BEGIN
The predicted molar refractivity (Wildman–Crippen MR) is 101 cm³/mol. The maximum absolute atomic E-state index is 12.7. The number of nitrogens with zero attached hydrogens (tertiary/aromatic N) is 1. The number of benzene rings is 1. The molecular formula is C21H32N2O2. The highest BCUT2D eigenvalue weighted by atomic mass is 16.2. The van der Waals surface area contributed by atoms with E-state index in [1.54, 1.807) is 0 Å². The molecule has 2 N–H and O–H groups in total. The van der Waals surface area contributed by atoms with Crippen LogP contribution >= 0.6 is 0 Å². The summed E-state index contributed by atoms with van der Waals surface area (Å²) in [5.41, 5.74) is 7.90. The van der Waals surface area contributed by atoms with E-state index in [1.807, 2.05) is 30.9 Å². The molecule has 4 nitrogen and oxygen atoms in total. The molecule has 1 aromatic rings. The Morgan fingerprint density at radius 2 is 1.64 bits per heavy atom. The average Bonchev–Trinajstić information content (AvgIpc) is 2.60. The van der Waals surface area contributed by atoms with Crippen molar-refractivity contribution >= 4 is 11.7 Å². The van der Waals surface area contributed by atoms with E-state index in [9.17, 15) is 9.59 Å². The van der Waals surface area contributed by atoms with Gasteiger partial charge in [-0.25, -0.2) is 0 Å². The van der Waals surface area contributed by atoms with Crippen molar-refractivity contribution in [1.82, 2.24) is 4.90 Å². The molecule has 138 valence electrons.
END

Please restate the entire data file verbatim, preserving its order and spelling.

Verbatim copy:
The predicted molar refractivity (Wildman–Crippen MR) is 101 cm³/mol. The maximum absolute atomic E-state index is 12.7. The number of nitrogens with zero attached hydrogens (tertiary/aromatic N) is 1. The number of benzene rings is 1. The molecular formula is C21H32N2O2. The highest BCUT2D eigenvalue weighted by atomic mass is 16.2. The van der Waals surface area contributed by atoms with E-state index in [1.54, 1.807) is 0 Å². The molecule has 2 N–H and O–H groups in total. The van der Waals surface area contributed by atoms with Crippen LogP contribution >= 0.6 is 0 Å². The summed E-state index contributed by atoms with van der Waals surface area (Å²) in [5.41, 5.74) is 7.90. The van der Waals surface area contributed by atoms with E-state index in [1.807, 2.05) is 30.9 Å². The molecule has 4 nitrogen and oxygen atoms in total. The molecule has 1 aromatic rings. The Morgan fingerprint density at radius 2 is 1.64 bits per heavy atom. The average Bonchev–Trinajstić information content (AvgIpc) is 2.60. The van der Waals surface area contributed by atoms with Crippen molar-refractivity contribution >= 4 is 11.7 Å². The van der Waals surface area contributed by atoms with E-state index in [9.17, 15) is 9.59 Å². The van der Waals surface area contributed by atoms with Gasteiger partial charge in [-0.25, -0.2) is 0 Å². The van der Waals surface area contributed by atoms with Crippen molar-refractivity contribution in [1.82, 2.24) is 4.90 Å². The molecule has 138 valence electrons.